Philippe Chemla, MBA, Ph.D.
Chief Executive Officer
Dr. Philippe Chemla leads business development, including commercial partnerships and company financing. Prior to joining Clinical Sensors, Philippe served as Vice President of Business Development at Metabolon where he established strategic partnerships with industry segment leaders. Philippe also held leadership positions at Fujifilm Diosynth Biotechnology, Ciba, Novartis and Syngenta.
Mark Schoenfisch, Ph.D.
Founder and President
Dr. Mark Schoenfisch is Professor of Chemistry at UNC-Chapel Hill. He is an expert in electrochemical sensors, nitric oxide (NO), and bio-functional membranes. Dr. Schoenfisch has a long-standing interest in understanding nitric oxide’s role in physiology and has developed a dynamic research program focused on harnessing NO. He has published over 100 papers on NO measurement, storage, and controlled release. Clinical Sensors, Inc. is Dr. Schoenfisch's second biotechnology venture after Novan Therapeutics, a clinical stage company focused on NO-based therapeutics.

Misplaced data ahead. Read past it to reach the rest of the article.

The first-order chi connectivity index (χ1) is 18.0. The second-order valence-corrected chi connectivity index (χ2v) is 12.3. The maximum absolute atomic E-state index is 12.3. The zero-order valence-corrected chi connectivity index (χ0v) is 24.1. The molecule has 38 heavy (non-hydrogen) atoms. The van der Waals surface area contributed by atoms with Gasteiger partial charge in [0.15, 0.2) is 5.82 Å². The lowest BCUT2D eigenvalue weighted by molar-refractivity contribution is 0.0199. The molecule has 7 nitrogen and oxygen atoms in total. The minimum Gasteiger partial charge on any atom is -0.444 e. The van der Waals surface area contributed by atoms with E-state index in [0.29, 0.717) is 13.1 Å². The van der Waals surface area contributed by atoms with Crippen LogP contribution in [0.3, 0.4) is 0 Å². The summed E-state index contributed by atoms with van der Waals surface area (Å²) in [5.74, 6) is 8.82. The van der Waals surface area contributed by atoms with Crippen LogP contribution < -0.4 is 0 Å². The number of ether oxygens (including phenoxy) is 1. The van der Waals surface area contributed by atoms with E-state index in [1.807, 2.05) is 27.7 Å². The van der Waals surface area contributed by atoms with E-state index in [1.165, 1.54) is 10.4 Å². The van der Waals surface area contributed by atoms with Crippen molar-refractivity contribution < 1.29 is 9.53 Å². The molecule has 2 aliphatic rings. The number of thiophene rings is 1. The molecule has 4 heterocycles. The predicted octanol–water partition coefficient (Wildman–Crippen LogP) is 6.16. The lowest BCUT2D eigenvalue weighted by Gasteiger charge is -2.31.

Jon McDunn, Ph.D.
Head of Research and Development
Dr. Jon McDunn leads engineering, preclinical, and clinical projects and has over 20-years experience in clinical research and the launch of medical devices and research services. He is an expert in the biology of inflammation, and has worked to understand physiologic changes that occur during the onset of inflammatory and infectious disease. He led product development and commercialization teams at Incyte Genomics and Metabolon before joining Clinical Sensors. Dr. McDunn has 50 published paper, 2 issued patents, and is an adjunct faculty member in Biomedical Engineering at UNC-Chapel Hill.
Wesley Storm, Ph.D.
Dr. Wesley Storm leads electrochemical method development, sensor and membrane design, and standardization efforts. Dr. Storm studied under Dr. Schoenfisch, and has seven years experience in areas spanning nitric oxide chemistry, membrane synthesis, membrane deposition electrochemistry, and biological assays. Dr. Storm has won over $1.5 million of non-dilutive NIH Phase I and II SBIR grants for Clinical Sensors.